James Wilkerson, director of Staff Equity & Diversity and deputy Title IX Coordinator at IU Southeast (IUS), joined the IU family on April 6, well into the COVID-19 pandemic. However, as a New Albany native, Wilkerson found the transition to IUS familiar.
“IUS has always just been a part of my life,” Wilkerson said. “For me, it just feels like going back home.”
Wilkerson described a higher education path as “non-traditional.” After graduating in 2006 from the University of Louisville with a degree in English, Wilkerson worked in insurance sales before realizing he needed a graduate degree to achieve his goal. “As you know, getting a master’s degree can be expensive, and I was still struggling with my undergraduate student loans,” Wilkerson said. “But, the loophole I found was if you work for a university, nine times out of ten, they let you go to school there for free.”
In 2010, Wilkerson began working at Ivy Tech in Sellersburg, Indiana, as an academic advisor. A year later, he transitioned to Bellarmine University, where he earned a master’s degree in communication. However, the school was too small with too few opportunities for Wilkerson and he returned to the University of Louisville. According to Wilkerson, it was during this time he first got involved with diversity, working as the coordinator for the African American Male Initiative, a program dedicated to the retention and graduation of African American male students. While there, Wilkerson developed a passion for Title IX work and collegiate sexual assault prevention, all while working towards a law degree.
“I saw it as an area where I could be of assistance, especially as a male who can help guide other males to be advocates,” Wilkerson said.
Additionally, Wilkerson applied for a job at the Prevention, Education, and Advocacy on Campus and in the Community (PEACC) Center, which deals with sexual misconduct on an advocacy level but not hired due to a lack of advocacy experience.
“In response to that, I was very ‘I’ll show you advocacy,’” Wilkerson said. “I started a group called Greek Law, a nonprofit organization that goes to high school and middle schools teaching sexual assault prevention, consent, and social-sexual responsibilities. If the University of Louisville wasn’t going to let me follow my passion, I was going to find my route to do it.”
Due to financial mismanagement by upper administration, Wilkerson was laid off from the University of Louisville in 2017 and worked as a law clerk for the Jefferson County Attorney’s Office for a year and a half before becoming a staff attorney for a circuit court judge. However, Wilkerson returned to the Jefferson County Attorney’s Office soon afterward, this time as a legislative law clerk.
Wilkerson applied for his current position late into the fall of 2019, receiving the call he was selected the day before his birthday. “Best birthday ever,” Wilkerson said. “And the next day, the whole country shuts down, so I got in right under the wire.”
As director of staff diversity and equity, Wilkerson works on IUS diversity initiatives, especially when it comes to the staff and faculty side of things. “I’d say that our overall goal is to be known as the campus that does diversity right,” Wilkerson said. “That it is a destination for professionals in the higher education realm that is diversity and does diversity correctly.”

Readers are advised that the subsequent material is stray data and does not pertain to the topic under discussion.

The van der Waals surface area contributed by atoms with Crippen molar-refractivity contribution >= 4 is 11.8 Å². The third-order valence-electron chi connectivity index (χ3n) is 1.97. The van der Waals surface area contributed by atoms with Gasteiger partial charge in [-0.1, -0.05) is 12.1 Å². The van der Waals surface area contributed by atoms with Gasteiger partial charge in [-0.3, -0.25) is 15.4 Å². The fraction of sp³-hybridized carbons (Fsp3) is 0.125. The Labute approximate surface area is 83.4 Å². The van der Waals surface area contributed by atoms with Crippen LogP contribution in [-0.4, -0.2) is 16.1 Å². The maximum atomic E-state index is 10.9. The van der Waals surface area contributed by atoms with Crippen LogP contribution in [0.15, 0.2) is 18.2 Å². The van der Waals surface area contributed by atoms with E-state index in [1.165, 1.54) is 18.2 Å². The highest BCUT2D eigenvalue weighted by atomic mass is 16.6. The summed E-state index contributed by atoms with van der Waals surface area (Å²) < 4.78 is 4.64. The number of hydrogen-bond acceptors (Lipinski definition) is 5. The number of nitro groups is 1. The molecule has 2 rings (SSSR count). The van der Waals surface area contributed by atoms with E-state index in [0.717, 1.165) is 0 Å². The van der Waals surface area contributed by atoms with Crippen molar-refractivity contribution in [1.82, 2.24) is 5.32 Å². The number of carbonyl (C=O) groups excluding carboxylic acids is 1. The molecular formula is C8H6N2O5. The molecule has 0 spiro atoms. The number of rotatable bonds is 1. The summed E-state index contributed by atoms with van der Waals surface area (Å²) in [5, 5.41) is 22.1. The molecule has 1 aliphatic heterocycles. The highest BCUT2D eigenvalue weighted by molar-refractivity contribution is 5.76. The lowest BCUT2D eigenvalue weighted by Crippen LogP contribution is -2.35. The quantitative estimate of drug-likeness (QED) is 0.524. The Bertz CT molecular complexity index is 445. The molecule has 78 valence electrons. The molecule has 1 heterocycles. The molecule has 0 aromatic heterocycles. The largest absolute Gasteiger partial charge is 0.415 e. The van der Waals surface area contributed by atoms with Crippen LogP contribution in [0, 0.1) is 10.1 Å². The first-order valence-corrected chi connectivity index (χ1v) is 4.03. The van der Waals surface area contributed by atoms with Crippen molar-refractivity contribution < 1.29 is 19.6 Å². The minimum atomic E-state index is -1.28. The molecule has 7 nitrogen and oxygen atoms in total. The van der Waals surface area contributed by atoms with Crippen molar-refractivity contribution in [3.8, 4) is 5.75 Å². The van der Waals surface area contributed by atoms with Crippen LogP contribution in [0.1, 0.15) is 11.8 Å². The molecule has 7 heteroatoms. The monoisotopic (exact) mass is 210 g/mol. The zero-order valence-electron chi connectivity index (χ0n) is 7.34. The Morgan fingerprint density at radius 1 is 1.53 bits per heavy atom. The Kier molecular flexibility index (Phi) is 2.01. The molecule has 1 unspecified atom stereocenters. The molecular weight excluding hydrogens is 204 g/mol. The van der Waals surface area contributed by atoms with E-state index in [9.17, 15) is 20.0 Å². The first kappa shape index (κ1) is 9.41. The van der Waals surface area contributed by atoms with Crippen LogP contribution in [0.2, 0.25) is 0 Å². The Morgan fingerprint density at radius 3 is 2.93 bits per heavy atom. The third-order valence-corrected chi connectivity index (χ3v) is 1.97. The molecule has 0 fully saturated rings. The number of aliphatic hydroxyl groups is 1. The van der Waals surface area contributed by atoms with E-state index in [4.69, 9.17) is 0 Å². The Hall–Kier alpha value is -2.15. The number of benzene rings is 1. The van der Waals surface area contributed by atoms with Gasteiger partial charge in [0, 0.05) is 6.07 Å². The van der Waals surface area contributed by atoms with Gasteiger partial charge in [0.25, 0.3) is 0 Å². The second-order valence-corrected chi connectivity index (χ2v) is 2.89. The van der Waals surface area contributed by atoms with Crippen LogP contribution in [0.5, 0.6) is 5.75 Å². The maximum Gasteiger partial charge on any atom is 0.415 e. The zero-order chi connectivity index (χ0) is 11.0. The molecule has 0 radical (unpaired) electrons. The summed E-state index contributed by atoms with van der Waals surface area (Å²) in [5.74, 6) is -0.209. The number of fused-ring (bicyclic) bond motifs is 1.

As deputy Title IX coordinator, Wilkerson is the lead investigator when it comes to student sexual misconduct or harassment. Additionally, there is an educational component with Wilkerson giving a variety of lectures on Title IX topics to the student body.
“This position is a combination of all of my professional passions,” Wilkerson said. “It takes my knowledge of law and legislation and combines it with my passion for sexual assault prevention and social justice, wrapping it all up in a nice neat package. While I was studying for the bar exam, it just hit me that being an attorney wasn’t something I wanted to do. One of the biggest lessons I learned being in law school is you will find out what you want to do by finding out what you don’t want to do. I need a position and a job that uses all of my talents and charisma. I need something where I will be in front of people and work hand and hand with them. When this position popped up, I was like “yep, that’s my job right there.’”
Wilkerson’s position puts him at the helm of diversity and Title IX work at IUS. As such, he has a unique goal in mind for each.
“I believe in a trickle-down effect when it comes to diversity,” Wilkerson said. “It has diverse administrators and faculty up top. How can we move the needle when it comes to diverse faculty? What can we do to make IUS attractive to that twenty-something with their master’s in education? How can we make it the top to the list for a forty-year-old ready to take the next step in their career? I believe if we work on our diversity up top, it will trickle down to our students. Students will graduate high school and look at IUS and feel comfortable and see other students and learn from faculty who look like me.”
“As for my Title IX work, my goal is always to get men to step up to the front line and be advocates,” Wilkerson said. “There is a quote from a book called We Believe You that says ‘if women could stop sexual assault we would have already done so. It is on men to step up and be advocates to help us and hold each other accountable.’ And I truly believe that to be law. We need our men to step up and hold each other accountable. I want to cultivate a culture here at IUS where our men are exhibiting healthy masculinity and holding each other accountable. And I think that I can be integral in helping that come about by being a leader for men on campus.”
“My ultimate goal is to become a national voice when it comes to diversity and sexual assault prevention,” Wilkerson said. “And I believe being a part of the IU system is going to give me the tool to achieve that.”